We find this idea in the form of a halakhic reason in Sefer Devarim, as well:
And the Lord spoke to me, saying: “You have encompassed this mountain long enough; turn northwards. And command the people, saying: You are to pass through the border of your brethren, the children of Esav, who dwell in Se’ir, and they shall be afraid of you. Therefore, take good heed to yourselves. Do not meddle with them, for I will not give you of their land even so much as a foot breadth, because I have given Mount Se’ir to Esav for a possession.” (Devarim 2:2-5)
However, it would seem that there is another dimension to Yaakov’s efforts. We must recall that beyond the time that has passed, allowing for maturity, and beyond the halakhic basis for a law that invokes Esav, there is also the simple fact that Esav is Yaakov’s brother. Yaakov remembers their childhood days, their shared experiences, their standing together under Yitzchak’s tallit. These memories cause Yaakov to feel longing for a home that once existence and the fraternity that prevailed between the brothers. It is perhaps for this reason that he exerts such extraordinary psychological and physical efforts in preparing for the encounter, hoping deep in his heart that Esav will draw close and become his brother again.
The encounter is described in the verses as follows:
And Esav ran to meet him, and embraced him, and fell on his neck, and kissed him, and they wept. And he lifted up his eyes, and saw the women and the children, and said, “Who are those with you?” And he said, “The children which God has graciously given your servant.” (Bereishit 33:4-5)
Rashi quotes Sifri:
“And he kissed him” – The word va-yishakehu is written with dots above it, and opinions in a beraita in the Sifri (Beha’alotekha 69) are divided as to their significance. Some understand the dots as hinting that Esav did not kiss Yaakov wholeheartedly. R. Shimon ben Yochai said: It is a well-established principle that Esav hates Yaakov. However, at that moment he was filled with compassion, and he kissed him wholeheartedly.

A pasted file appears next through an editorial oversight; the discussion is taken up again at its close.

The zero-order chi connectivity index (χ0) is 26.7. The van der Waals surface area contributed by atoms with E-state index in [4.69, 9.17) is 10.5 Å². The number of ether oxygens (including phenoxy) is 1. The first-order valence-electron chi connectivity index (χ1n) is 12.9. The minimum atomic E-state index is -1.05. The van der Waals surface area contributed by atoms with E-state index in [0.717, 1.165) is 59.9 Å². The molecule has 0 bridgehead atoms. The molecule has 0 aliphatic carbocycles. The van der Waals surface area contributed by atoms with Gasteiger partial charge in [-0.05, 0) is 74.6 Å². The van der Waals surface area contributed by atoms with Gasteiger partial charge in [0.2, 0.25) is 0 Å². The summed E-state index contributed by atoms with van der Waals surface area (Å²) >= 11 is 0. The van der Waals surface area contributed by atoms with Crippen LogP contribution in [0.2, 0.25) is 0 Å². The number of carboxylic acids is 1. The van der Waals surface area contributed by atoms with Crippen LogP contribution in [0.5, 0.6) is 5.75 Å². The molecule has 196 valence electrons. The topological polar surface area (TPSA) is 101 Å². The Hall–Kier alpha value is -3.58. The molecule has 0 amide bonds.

According to R. Shimon bar Yochai, Esav is filled with genuine emotion. Although he has advanced towards Yaakov with four hundred men – and these are not roshei yeshiva, but rather soldiers trained to fight – at the sight of Yaakov’s family, Esav feels a sudden longing for home and family, and he kisses Yaakov “wholeheartedly.”
Family intrigues can create enormous tension. The people involved are not strangers to one another, but close relatives locked into a perpetual bond. A person’s attitude towards family members is rarely apathetic; he either loves them or hates them. We know a family member’s background, and therefore we develop very specific expectations of him. When these fail to materialize, it may cause hatred and grudges.
Yaakov, in preparing for his meeting with Esav, readies himself not only for battle, but also for an attempt at reconciliation, an opportunity to restore a lost soul to the spirit of Judaism, and to rehabilitate the fraternal love between himself and Esav, his brother.
[This sicha was delivered on Shabbat Parashat Vayishlach 5774 (2013).]

[1] See Ramban, Vayikra 26:15.